Horror Is Getting Harder

Horror Is Getting Harder

Horror Is Getting Harder

Wayne Santos

Wayne quickly realized after being stuffed into his first locker that he was Too-Cool-For-Not-School.
Horror Is Getting Harder

I drew the short straw and ended up being the guy that reviewed Amy. It’s a shame too, because I was actually looking forward to playing this game based on initial impressions of previews, but the intriguing concepts that were hinted at failed to live up to their potential. What could have been a unique game about a mother/daughter-like bond in horrific circumstances ended up being an elaborate adventure game with strict puzzles and even stricter death and checkpoint systems.

But most disappointing of all, the game wasn’t frightening. It wasn’t even creepy or disturbing, something it had all the promise in the world of being based on its premise.

It got me to thinking that while horror games have never been a dominant genre in gaming, it seems like it’s getting harder to find effective examples in the current generation. When I think of the scariest game in this generation of consoles, the first title that comes to mind is Siren: Blood Curse, currently available as an episodic, downloadable game on the Playstation Network, although an Asian retail disc version exists for importing. The game has it all in the classic “survival horror” vein; characters not proficient in combat, limited resources for fighting, and an atmosphere of dread that leaves you stewing in your own anxiety about whether that’s around the next corner might be worse than what’s already behind you and trying to catch you. It’s one of the earlier titles released this generation, but it’s one of the few that still manages to do the job of creeping out the player consistently and effectively. Other titles, even flagship franchises like Silent Hill and Resident Evil have faltered in their efforts to keep the player on the edge. The only other game that easily comes up in conversation when it comes to modern horror games is Amnesia: The Dark Descent and that’s a PC experience.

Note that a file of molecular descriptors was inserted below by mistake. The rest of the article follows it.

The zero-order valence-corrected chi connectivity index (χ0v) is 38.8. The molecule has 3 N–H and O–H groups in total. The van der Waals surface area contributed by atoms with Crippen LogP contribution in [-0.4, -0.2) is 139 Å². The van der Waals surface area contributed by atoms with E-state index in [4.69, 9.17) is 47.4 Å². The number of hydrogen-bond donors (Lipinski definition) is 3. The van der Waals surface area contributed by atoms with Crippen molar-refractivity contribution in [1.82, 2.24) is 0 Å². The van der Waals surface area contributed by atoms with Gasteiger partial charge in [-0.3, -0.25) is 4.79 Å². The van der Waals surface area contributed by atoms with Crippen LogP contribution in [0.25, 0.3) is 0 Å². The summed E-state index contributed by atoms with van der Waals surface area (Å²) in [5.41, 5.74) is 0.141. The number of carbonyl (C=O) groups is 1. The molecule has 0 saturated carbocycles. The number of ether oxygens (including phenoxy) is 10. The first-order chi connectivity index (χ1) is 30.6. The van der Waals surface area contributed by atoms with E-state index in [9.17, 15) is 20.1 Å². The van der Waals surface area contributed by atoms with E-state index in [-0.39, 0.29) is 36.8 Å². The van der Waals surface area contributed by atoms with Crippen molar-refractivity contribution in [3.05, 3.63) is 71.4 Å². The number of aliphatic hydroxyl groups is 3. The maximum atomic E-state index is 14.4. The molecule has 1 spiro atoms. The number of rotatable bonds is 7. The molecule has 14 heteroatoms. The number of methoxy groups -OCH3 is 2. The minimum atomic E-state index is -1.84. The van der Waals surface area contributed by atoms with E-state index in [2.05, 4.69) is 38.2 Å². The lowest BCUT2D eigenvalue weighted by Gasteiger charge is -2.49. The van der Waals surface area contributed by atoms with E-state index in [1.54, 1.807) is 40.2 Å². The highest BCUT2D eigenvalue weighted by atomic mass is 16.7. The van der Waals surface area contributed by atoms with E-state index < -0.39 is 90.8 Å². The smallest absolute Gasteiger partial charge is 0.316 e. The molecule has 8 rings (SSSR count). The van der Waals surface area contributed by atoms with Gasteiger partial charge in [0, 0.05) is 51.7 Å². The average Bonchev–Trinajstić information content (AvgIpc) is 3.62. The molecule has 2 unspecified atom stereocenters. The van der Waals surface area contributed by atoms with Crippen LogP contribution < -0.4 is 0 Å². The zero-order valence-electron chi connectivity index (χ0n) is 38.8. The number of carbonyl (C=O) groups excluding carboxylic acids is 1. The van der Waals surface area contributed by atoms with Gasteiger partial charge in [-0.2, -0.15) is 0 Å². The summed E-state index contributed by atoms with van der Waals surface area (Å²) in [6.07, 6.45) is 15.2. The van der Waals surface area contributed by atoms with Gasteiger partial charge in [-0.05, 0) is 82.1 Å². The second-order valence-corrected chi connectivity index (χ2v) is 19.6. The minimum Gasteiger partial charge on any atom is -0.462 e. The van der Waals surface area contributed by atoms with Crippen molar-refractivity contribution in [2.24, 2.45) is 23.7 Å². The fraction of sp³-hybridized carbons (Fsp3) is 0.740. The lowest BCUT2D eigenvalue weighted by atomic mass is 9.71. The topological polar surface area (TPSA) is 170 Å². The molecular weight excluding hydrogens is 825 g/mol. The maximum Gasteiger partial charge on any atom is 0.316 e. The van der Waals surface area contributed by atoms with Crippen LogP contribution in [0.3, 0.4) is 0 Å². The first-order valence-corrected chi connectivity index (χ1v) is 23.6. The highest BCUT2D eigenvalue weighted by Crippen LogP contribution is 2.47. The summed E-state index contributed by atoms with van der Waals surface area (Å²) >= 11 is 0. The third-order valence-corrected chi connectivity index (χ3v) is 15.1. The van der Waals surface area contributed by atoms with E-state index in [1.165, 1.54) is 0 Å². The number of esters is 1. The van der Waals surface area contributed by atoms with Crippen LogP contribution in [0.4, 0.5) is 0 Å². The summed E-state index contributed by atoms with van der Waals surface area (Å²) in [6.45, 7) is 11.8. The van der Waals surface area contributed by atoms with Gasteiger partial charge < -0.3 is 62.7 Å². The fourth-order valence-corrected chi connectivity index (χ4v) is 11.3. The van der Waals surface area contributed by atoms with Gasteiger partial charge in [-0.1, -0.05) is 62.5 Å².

In the previous generation, it was easy to point to a small handful of titles as reliable purveyors of fear. Silent Hill was the king of the heap, but other games like the Fatal Frame series also managed to keep dread alive. Capcom in particular experimented with a lot with different mechanics in the genre, giving us everything from Haunting Ground to Clock Tower and then there was the surreal, disturbing but mechanically flawed Rule of Rose from Punchline. Not to be outdone in the west, classics like System Shock 2, Clive Barker’s Undying and even a Cthulhu game, Call of Cthulhu: Dark Corners of the Earth, all made the PC a very interesting place to go to for a more unnerving gameplay experience.

In this current generation, we haven’t fared quite so well. Silent Hill is treading water as a franchise, with Silent Hill: Homecoming neither damning nor elevating the series. At the time of this writing, the upcoming sequel, Silent Hill: Downpour still has many sitting on the fence. A few titles like Dead Space and possibly the Condemned series, have managed to do a decent job of classic “monster closet” scares, creating tension through unpleasant surprise, but what we’ve really lacked is dread. The most effective horror games, such as Fatal Frame in the past, and Siren and Amnesia today created a constant state of unpleasantness from which there was little relief. It’s not just monsters that people were afraid of, it was the whole environment that was seemingly against them, a reinforced feeling that nowhere is safe. It also helped a lot that players lacked the capability to simply headshot the enemy and move on. Vulnerability, uncertainty, unease, unfamiliarity are all hallmarks of not just a good horror game, but good horror in general, and it’s something that’s noticeably absent in the modern era.

Perhaps in one sense, conventional mechanics and player expectation have made it extremely difficult for horror to prosper. Amy, for all of its numerous faults, tried to once again bring vulnerability and a genuine sense of threat to its gameplay, a far cry from the armoured Isaac Clarke and his ability to precisely amputate his enemies. The modern player wants to feel empowered, not vulnerable. The escapism of today embraces the feeling of “bad assness,” not a creeping dread about what might be around the next corner.

Maybe players, in other words, are more interested in the shooting gallery than the haunted house. And maybe our sphere of gaming experience is a little less richer because of that.

 

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